KATHMANDU, APR 24 –
A long-standing turf war between the Investment Board Nepal (IBN) and line ministries over the ownership of mega projects could find an amicable solution.
An IBN board meeting on Wednesday discussed a middle path to give a fair share to both IBN and the ministries concerned. As per the new proposal, IBN will handle the mega projects until their financial closure, and then the ministries will take them over. “There was a broad understanding in this line, but we have yet to take a decision,” said a senior government official attending the meeting.
Ever since the IBN was formed and was handed over 14 projects, the line ministries that used to handle infrastructure projects were not keen to let the IBN run the show. The ministries have been questioning IBN’s capability, saying it doesn’t have the expertise and human resources to handle mega projects.
An IBN board meeting on May 26, 2012, had decided to entrust IBN with the job of developing 14 national pride projects, including five hydropower and seven infrastructure projects.
But the IBN-ministries ownership row continued with senior officials at Energy Ministry, Tourism Ministry and Physical Infrastructure and Transport Ministry raising the issue time and again.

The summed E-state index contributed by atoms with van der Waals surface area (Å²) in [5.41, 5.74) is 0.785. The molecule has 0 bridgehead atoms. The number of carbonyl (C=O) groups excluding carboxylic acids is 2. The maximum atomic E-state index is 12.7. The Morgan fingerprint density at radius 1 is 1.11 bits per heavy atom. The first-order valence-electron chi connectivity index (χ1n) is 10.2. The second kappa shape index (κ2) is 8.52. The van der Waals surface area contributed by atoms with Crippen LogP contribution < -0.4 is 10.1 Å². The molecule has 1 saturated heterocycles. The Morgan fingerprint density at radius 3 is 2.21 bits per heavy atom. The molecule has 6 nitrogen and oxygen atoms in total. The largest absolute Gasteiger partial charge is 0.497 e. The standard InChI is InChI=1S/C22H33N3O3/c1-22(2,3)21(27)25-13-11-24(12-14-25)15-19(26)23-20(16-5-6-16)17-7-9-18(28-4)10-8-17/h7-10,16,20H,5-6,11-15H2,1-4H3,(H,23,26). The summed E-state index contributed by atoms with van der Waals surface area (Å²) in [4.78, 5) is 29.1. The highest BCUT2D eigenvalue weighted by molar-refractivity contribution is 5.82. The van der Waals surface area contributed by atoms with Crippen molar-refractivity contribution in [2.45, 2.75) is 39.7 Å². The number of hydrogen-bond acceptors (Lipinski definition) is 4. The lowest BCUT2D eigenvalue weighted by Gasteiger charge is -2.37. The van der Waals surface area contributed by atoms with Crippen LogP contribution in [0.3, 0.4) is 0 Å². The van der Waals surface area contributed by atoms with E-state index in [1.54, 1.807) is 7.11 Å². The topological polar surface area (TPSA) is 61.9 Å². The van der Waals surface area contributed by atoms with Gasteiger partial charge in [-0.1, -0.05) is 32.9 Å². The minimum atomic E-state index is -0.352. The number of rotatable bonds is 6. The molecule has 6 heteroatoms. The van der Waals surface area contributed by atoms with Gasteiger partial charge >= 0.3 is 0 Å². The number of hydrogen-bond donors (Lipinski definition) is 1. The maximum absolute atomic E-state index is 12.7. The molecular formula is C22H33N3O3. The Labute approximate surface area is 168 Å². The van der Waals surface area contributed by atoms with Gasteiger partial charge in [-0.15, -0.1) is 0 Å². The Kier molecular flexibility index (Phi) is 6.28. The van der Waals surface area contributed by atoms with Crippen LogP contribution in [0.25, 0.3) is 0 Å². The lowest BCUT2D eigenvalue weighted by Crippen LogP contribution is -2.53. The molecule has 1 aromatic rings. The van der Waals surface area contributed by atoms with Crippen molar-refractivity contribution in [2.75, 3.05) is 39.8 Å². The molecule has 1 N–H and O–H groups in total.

This debate is seen especially in Kathmandu-Tarai Fast Track, Tribhuwan International Airport upgradation, Second International Airport and hydropower projects above 500MW capacity.
The National Planning Commission’s decision to transfer the Fast Track project to the Ministry of Physical Infrastructure and Transport from the IBN encouraged other ministries to claim mega projects under IBN. Tourism Minister Bhim Acharya had also said the Tourism Ministry would bring the Second International Airport project back to its fold amid no sign of progress. The Energy Ministry is also lobbying hard to take back hydropower projects under IBN.
In Wednesday’s meeting, Energy Minsiter Radha Gyawali strongly opposed the IBN handling of mega hydropower projects. The meeting mostly dwelt on issues of bonus, royalty and transmission line construction of hydropower projects under the IBN.
“With the Bonus Act stating 10 percent bonus and the Electricity Act saying 2 percent, there was a confusion about which Act to follow when it comes to bonus distribution,” said Industry Minister Karna Bahadur Thapa. “As other hydropower projects follow the Electricity Act, we have also agreed to follow the same.”
Established as a high-level agency to work towards attracting foreign investment for mega projects and provide potential investors a one-window solution, the IBN of late, is under pressure for “slow progress” of the projects under its purview. Non-cooperation from the ministries also pegged back the IBN. Despite its repeated request, the Tourism Ministry refused to hand over a detailed feasibility study report of the Second International Airport to the IBN.
Source : The Kathmandu Post